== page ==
Vicki James-If you google “Perfect Roast Chicken” on your computer, you will find dozens of recipes by wonderful chefs. But if you are trying to decide which recipe to make, it can get pretty confusing. I think you have to start by deciding what you would describe as a perfect roast chicken. For some cooks, the skin is not important. They don't care if it's crispy because they are going to remove it anyway. These food folk are after moist succulent meat only. These people are not my people.
Then there are the cooks who want a really crispy skin, but can’t seem to achieve it. But in addition to crispy skin, they also insist on juicy, flavorful meat. Crispy skin sometimes seems to come at the sacrifice of moist breast meat, which can become dry if you are cooking the chicken at a high heat. Is it even possible to have it all? Yes, I tell you, it is!
I spent a considerable amount of time reading articles and recipes for roast chicken. I am one of those people who insists on having it all – that paradox within a conundrum – perfect crispness on the outside and juiciness within. I feel like the Sir Galahad of chicken, because let me tell you, I've been on a quest! I now stand before you to tell you perfection is attainable even with a plain old chicken from the grocery store.
If you read a number of recipes, you start seeing the term “air chilled” chicken. So what the heck is an air chilled chicken? Can I find one? Can I afford one? Here’s the skinny: in the United States, freshly slaughtered chicken is typically submerged in a chlorinated water bath. Air chilled chickens are cooled with blasts of air. Both are successful methods for bacteria control, but with the water bath method, water is absorbed into the skin. Air chilling actually dries out the skin. When cooked, there’s not a lot of difference except that it's easier to achieve a crispy skin with an air chilled chicken. You can find air chilled chickens produced by Bell and Evans at Whole Foods for a premium price.
Think about it. Water is the enemy of crispness. The presence of moisture means that your chicken is steamed rather than roasted. It’s also why I'm always admonishing my readers to dry everything before they try to brown it in a skillet. You can't get a good sear without a hot skillet and dry ingredients . It's so important in roasting chicken that you should not even use butter on the skin of the chicken because butter is a dairy product and contains moisture.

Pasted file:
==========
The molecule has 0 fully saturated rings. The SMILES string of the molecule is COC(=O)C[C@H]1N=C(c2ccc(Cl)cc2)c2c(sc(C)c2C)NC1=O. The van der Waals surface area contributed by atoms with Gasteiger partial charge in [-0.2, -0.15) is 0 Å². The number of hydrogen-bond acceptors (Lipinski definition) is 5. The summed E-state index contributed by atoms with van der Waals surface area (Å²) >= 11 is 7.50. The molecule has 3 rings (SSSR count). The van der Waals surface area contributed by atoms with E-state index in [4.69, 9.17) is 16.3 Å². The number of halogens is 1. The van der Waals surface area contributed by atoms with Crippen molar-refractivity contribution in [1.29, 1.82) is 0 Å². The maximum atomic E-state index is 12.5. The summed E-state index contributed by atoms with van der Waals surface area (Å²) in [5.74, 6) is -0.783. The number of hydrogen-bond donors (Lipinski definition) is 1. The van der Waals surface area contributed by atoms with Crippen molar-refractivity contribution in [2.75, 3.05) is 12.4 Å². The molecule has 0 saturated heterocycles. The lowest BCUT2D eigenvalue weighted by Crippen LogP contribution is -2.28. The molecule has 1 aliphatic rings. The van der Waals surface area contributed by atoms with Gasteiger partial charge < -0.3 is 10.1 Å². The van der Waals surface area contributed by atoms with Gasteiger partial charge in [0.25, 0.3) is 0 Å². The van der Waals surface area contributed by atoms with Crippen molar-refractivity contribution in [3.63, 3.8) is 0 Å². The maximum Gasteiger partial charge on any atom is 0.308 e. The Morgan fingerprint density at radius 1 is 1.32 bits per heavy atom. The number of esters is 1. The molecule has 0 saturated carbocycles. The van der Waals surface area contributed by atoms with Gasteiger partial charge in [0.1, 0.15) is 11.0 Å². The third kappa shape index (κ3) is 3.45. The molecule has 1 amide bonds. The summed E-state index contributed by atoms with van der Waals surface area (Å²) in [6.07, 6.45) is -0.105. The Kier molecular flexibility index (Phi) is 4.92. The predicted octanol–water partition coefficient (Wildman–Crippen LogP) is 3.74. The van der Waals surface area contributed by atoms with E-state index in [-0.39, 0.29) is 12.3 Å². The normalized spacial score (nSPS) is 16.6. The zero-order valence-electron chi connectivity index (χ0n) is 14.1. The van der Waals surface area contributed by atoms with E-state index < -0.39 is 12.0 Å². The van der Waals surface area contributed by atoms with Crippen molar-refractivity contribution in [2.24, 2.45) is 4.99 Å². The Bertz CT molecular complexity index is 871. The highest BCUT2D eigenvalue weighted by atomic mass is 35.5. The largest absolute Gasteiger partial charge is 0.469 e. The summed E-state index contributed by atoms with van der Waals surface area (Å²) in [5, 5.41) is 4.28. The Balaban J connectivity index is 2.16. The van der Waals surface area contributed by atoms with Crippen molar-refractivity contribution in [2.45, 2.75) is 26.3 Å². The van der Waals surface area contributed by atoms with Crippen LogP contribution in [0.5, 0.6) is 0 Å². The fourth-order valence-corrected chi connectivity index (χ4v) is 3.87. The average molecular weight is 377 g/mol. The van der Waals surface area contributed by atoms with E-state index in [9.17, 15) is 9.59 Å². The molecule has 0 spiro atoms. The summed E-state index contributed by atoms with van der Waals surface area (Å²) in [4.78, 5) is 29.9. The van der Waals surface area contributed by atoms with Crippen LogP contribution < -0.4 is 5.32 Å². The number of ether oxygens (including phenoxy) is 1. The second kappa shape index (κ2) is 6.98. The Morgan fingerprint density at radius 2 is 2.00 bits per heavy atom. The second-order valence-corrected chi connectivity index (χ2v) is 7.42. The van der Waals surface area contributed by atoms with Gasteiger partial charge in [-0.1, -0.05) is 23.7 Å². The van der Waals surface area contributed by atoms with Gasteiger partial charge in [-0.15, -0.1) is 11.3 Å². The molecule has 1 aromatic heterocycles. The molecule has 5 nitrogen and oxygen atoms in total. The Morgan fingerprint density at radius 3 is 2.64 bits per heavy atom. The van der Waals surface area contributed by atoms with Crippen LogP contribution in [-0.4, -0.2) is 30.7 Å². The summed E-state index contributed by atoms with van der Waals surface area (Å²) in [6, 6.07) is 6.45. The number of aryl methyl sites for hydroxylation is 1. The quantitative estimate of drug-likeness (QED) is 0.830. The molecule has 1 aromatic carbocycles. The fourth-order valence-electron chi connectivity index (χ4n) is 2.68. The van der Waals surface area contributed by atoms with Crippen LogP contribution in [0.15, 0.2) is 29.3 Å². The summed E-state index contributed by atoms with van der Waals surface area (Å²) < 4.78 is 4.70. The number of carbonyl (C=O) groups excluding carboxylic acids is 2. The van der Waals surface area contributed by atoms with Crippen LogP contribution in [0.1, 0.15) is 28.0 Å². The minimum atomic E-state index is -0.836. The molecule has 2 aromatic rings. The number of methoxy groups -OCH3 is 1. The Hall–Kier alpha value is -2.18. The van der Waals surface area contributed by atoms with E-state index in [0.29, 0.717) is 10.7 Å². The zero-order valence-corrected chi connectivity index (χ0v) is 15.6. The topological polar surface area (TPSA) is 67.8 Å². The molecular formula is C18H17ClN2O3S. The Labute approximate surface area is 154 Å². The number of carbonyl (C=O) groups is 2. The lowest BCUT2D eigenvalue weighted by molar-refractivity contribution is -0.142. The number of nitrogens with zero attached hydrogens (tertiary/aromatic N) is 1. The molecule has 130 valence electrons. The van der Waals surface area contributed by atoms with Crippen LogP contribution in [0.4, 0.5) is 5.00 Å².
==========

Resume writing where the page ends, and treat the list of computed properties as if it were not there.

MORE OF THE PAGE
“Hmmmm”, you are thinking (I can just hear those wheels a’turning), “ so how do I get my chicken dry enough? And if I get it dry enough, won't the meat dry out, too?” Never fear. I’m here to tell you all you need to know. First, you have to plan in advance. You can't purchase a water chilled chicken at the store at 5:00 o’clock and sit down to a savory meal of crispy roast chicken at 7:00. You will need to unwrap your chicken much earlier in the day, or even the day before. After you take it out of the plastic and remove the inner organs, you are going to have a roll of paper towels handy and you are going to dry that chicken. I mean really dry that sucker, inside and out. Now find a tray or a jelly roll pan and line it with more paper towels. Salt and pepper the chicken inside. Mix a tablespoon of baking powder and a tablespoon of salt with some freshly ground black pepper and pat it all over the chicken. Be sure to get in all of the nooks and crannies around the wings and legs. Salt draws water out of the skin and baking powder encourages the skin to blister while it roasts. Once it's thoroughly coated, put the chicken on the pan and put it, uncovered, in the refrigerator. Leave it for several hours. Some chefs recommend chilling overnight, but I had good luck after chilling it for four hours. Every hour or so, take it out and check for moisture. Change the paper towels on the bottom of the pan and carefully pat the bird where it looks damp.
If you are fortunate enough to have a convect roast option on your oven, preheat your oven to 400 degrees. If you are using a conventional oven, preheat to 425 degrees. Let your chicken sit out at room temperature for 30 minutes before you put it in the oven. You want to have as much air as possible circulating around your bird, so set it on a rack over a shallow pan, or use a V rack over a roasting pan. Generously spray the roasting pan and the rack with Pam. You don't want any of your lovely golden brown skin sticking to the rack and tearing when you try to remove it.